renewable workforce development

Houston college system adds solar installation program for student-led action on renewables

Houston Community College's new program is training the future renewables workforce. Photo courtesy of HCC

Houston college students students are helping to address the ever-developing needs for renewable energy with the college’s latest solar installation program.

Houston Community College's Solar Energy Technology Photovoltaic and Thermal certificate programs will require students to complete six classes that amount to 18 college credit hours.

The new initiative will provide students with a Level I certificate through HCC’s Electrical Technology program at the HCC Architectural Design and Construction Center of Excellence. Afterwards, they can test to earn industry credentials like the North American Board of Certified Energy Providers photovoltaic associate certification. Students can also study solar systems design, solar inspection, solar sales, or explore engineering degrees post-HCC.

“This board certification is a powerful endorsement of our solar certificate and our professionalism,” Kris Asper, dean of the Center of Excellence, says in a news release. “We are excited that our certificate has been thoroughly reviewed and now has this important distinction. It means we are teaching the best to our solar PV students.”

The demand for solar photovoltaic installers is expected to increase almost 30 percent by 2031 according to the Bureau of Labor Statistics.

“The need within the solar energy sector is growing exponentially,” said HCC Central College President Dr. Muddassir Siddiqi in a news release. “Community colleges like HCC play a crucial part in opening up this sector to new workers, including students who have been historically underserved by our national energy policies.”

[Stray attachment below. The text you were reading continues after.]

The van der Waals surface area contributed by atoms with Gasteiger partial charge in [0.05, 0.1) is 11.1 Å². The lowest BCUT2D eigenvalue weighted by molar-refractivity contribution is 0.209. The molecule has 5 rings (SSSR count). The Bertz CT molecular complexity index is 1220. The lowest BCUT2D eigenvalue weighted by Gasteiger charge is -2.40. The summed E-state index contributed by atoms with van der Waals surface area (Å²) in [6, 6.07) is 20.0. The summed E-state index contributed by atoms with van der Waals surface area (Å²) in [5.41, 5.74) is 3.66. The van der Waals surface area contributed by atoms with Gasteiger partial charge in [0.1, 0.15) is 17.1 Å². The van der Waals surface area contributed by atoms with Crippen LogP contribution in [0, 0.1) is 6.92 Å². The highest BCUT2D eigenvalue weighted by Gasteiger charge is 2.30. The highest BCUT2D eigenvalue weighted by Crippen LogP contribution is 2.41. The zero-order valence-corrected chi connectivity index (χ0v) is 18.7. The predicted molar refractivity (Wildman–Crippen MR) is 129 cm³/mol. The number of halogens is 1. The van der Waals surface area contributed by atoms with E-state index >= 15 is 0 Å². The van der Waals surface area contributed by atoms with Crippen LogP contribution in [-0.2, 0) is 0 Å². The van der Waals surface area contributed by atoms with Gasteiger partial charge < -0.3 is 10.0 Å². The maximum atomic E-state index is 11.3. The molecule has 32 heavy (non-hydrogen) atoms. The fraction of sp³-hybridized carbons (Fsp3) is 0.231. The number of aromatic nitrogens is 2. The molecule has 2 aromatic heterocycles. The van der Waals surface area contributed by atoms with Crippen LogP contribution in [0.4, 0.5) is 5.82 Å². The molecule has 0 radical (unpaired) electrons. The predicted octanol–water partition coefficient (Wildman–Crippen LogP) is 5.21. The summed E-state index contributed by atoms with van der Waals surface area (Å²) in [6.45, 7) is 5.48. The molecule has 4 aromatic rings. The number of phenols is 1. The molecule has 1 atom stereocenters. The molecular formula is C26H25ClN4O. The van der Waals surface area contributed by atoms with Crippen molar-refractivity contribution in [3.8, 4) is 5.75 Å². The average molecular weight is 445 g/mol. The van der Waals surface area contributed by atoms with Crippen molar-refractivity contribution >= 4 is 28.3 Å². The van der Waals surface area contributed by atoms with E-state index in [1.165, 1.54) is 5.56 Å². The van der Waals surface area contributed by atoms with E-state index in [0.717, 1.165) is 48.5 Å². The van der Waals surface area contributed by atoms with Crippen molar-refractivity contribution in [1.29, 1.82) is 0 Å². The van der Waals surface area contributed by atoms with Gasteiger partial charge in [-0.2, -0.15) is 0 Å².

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A View From HETI

A View From UH

A Rice University professor studied the Earth's carbon cycle in the Rio Madre de Dios to shed light on current climate conditions. Photo courtesy of Mark Torres/Rice University

Carbon cycles through Earth, its inhabitants, and its atmosphere on a regular basis, but not much research has been done on that process and qualifying it — until now.

In a recent study of a river system extending from the Peruvian Andes to the Amazon floodplains, Rice University’s Mark Torres and collaborators from five institutions proved that that high rates of carbon breakdown persist from mountaintop to floodplain.

“The purpose of this research was to quantify the rate at which Earth naturally releases carbon dioxide into the atmosphere and find out whether this process varies across different geographic locations,” Torres says in a news release.

Torres published his findings in a study published in PNAS, explaining how they used rhenium — a silvery-gray, heavy transition metal — as a proxy for carbon. The research into the Earth’s natural, pre-anthropogenic carbon cycle stands to benefit humanity by providing valuable insight to current climate challenges.

“This research used a newly-developed technique pioneered by Robert Hilton and Mathieu Dellinger that relies on a trace element — rhenium — that’s incorporated in fossil organic matter,” Torres says. “As plankton die and sink to the bottom of the ocean, that dead carbon becomes chemically reactive in a way that adds rhenium to it.”

The research was done in the Rio Madre de Dios basin and supported by funding from a European Research Council Starting Grant, the European Union COFUND/Durham Junior Research Fellowship, and the National Science Foundation.

“I’m very excited about this tool,” Torres said. “Rice students have deployed this same method in our lab here, so now we can make this kind of measurement and apply it at other sites. In fact, as part of current research funded by the National Science Foundation, we are applying this technique in Southern California to learn how tectonics and climate influence the breakdown of fossil carbon.”

Torres also received a three-year grant from the Department of Energy to study soil for carbon storage earlier this year.

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